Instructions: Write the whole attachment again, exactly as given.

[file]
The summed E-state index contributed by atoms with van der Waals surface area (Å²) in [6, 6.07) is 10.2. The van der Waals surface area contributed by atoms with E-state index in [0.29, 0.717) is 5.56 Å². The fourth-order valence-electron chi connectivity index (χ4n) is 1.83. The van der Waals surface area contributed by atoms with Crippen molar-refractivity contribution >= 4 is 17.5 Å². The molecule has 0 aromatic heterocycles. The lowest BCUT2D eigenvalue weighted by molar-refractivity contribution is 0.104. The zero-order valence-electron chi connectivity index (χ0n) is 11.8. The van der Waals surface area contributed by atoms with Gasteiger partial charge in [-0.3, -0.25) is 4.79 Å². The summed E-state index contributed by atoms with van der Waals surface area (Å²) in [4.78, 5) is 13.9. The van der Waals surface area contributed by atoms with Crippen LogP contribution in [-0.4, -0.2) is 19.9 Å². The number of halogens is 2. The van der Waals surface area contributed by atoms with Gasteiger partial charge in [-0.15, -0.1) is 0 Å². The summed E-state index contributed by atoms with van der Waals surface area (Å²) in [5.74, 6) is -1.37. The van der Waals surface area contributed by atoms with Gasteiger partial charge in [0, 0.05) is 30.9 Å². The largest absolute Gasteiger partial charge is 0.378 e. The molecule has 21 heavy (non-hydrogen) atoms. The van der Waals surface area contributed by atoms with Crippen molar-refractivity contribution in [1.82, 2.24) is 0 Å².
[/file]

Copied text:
The summed E-state index contributed by atoms with van der Waals surface area (Å²) in [6, 6.07) is 10.2. The van der Waals surface area contributed by atoms with E-state index in [0.29, 0.717) is 5.56 Å². The fourth-order valence-electron chi connectivity index (χ4n) is 1.83. The van der Waals surface area contributed by atoms with Crippen molar-refractivity contribution >= 4 is 17.5 Å². The molecule has 0 aromatic heterocycles. The lowest BCUT2D eigenvalue weighted by molar-refractivity contribution is 0.104. The zero-order valence-electron chi connectivity index (χ0n) is 11.8. The van der Waals surface area contributed by atoms with Gasteiger partial charge in [-0.3, -0.25) is 4.79 Å². The summed E-state index contributed by atoms with van der Waals surface area (Å²) in [4.78, 5) is 13.9. The van der Waals surface area contributed by atoms with Crippen LogP contribution in [-0.4, -0.2) is 19.9 Å². The number of halogens is 2. The van der Waals surface area contributed by atoms with Gasteiger partial charge in [-0.15, -0.1) is 0 Å². The summed E-state index contributed by atoms with van der Waals surface area (Å²) in [5.74, 6) is -1.37. The van der Waals surface area contributed by atoms with Gasteiger partial charge in [0, 0.05) is 30.9 Å². The largest absolute Gasteiger partial charge is 0.378 e. The molecule has 21 heavy (non-hydrogen) atoms. The van der Waals surface area contributed by atoms with Crippen molar-refractivity contribution in [1.82, 2.24) is 0 Å².